Friday, March 19, 2010

Sacrifice and Innocence

Inherent in traditional Jewish thought is a longing for the Holy Temple. Many Jews long for the days when columns of smoke rose from the flames of the altar as devout worshipers brought their sacrifices to the priests.

Despite the destruction of the Temple and the cessation of animal sacrifice, thousands of pages have been written exploring and explaining the meaning of the sacrifices. On the simplest level, the Hebrew term for sacrifices is korbanot...the root of which, "k-r-v," is also the root of the word "close." The sacrifices in the Temple were meant to help the Jewish people draw close to God.

Wait...what? Let's be honest, most Jews of our era find the idea of animal sacrifice uncomfortable and strange. Killing an animal to draw close to God? But, we live in an age when a person must struggle in order to even conceive of the spiritual realm, let alone to begin to understand it. We are rational and scientific ... and, in many ways, we have lost our innocence.

In fact, Rav Assi, one of the great Talmudic sages, notes in Leviticus Rabbah 7:3, that children should first be taught the Book of Leviticus (Vayikra - the third book of the Pentateuch) rather than Genesis (Bereshit - the first book of the Pentateuch). He reasoned that the purity and innocence of childhood allowed children to have an easier time understanding the pure motives of the sacrificial service.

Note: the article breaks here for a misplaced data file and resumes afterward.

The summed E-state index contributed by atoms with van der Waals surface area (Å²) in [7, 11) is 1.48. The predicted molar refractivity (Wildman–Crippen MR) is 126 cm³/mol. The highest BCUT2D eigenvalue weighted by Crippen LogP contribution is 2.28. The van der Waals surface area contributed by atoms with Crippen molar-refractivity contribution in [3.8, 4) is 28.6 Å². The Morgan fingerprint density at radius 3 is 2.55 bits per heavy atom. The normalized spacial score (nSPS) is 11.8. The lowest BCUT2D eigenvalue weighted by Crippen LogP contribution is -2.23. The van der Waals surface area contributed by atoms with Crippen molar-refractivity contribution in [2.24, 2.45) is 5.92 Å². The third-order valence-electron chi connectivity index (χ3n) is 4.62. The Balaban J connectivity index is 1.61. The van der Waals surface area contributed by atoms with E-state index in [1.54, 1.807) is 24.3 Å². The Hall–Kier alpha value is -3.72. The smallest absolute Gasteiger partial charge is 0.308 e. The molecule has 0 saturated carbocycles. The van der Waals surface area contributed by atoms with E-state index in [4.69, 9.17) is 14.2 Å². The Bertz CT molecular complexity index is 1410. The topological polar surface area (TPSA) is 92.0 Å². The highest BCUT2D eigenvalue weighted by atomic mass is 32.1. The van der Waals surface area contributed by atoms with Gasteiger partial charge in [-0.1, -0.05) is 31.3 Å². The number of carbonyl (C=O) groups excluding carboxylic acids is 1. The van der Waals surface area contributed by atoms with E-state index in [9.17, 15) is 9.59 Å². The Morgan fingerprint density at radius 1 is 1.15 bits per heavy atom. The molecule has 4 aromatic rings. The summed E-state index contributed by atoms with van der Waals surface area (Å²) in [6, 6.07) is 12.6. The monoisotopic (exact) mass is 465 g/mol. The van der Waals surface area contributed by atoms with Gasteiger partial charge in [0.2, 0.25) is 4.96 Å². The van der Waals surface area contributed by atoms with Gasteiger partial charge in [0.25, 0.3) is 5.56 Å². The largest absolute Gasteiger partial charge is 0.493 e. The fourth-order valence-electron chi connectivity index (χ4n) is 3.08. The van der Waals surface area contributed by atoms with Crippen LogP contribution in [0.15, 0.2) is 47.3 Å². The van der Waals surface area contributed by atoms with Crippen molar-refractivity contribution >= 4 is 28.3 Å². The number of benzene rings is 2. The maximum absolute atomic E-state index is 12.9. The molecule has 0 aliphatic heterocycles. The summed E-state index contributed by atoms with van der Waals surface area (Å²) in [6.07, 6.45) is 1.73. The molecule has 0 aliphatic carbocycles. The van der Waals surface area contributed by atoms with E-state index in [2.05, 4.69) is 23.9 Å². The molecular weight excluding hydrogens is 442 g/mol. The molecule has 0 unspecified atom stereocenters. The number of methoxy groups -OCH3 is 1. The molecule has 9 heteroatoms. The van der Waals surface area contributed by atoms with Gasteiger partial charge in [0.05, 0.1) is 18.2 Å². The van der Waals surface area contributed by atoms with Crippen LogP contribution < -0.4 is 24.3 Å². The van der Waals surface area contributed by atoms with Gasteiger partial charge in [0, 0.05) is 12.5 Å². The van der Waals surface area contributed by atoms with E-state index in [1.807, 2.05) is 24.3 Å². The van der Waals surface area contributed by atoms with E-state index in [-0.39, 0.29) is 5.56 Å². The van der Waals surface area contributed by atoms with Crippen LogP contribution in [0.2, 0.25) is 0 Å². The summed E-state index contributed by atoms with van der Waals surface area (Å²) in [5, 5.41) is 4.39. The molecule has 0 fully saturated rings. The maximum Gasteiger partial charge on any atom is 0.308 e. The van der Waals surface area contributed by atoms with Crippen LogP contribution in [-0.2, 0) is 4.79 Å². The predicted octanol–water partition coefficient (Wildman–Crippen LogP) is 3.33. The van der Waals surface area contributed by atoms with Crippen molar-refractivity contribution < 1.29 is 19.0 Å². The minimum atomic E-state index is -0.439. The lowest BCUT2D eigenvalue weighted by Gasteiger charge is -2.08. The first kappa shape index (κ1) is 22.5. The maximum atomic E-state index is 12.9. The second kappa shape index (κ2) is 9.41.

Because we as a people, and humankind on the whole, have lost both our innocence and much of our spiritual connectivity, it is much harder for a twenty-first century Jew to relate to the sacrificial service. It is the Jewish belief and hope, however, that someday the Temple will be rebuilt and all such esoteric matters will once again be understood.

Copyright © 2010 National Jewish Outreach Program. All rights reserved.

1 comment:

Ed Greenberg said...

In olden times, people kept animals for the purpose of making use of their parts, and so killed them routinely in order to obtain the food and other products that came from them.

To bring a sacrifice to the Temple required that one give of his assets. It was truly a sacrifice. Not the killing and burning, but the parting with and donating of the animal.

If you had ten sheep, suddenly you had nine.

We don't relate to the slaughter and ritual disposition of the animal, but we can certainly relate to parting with our assets in the service of Hashem. Today we call it Tzedaka.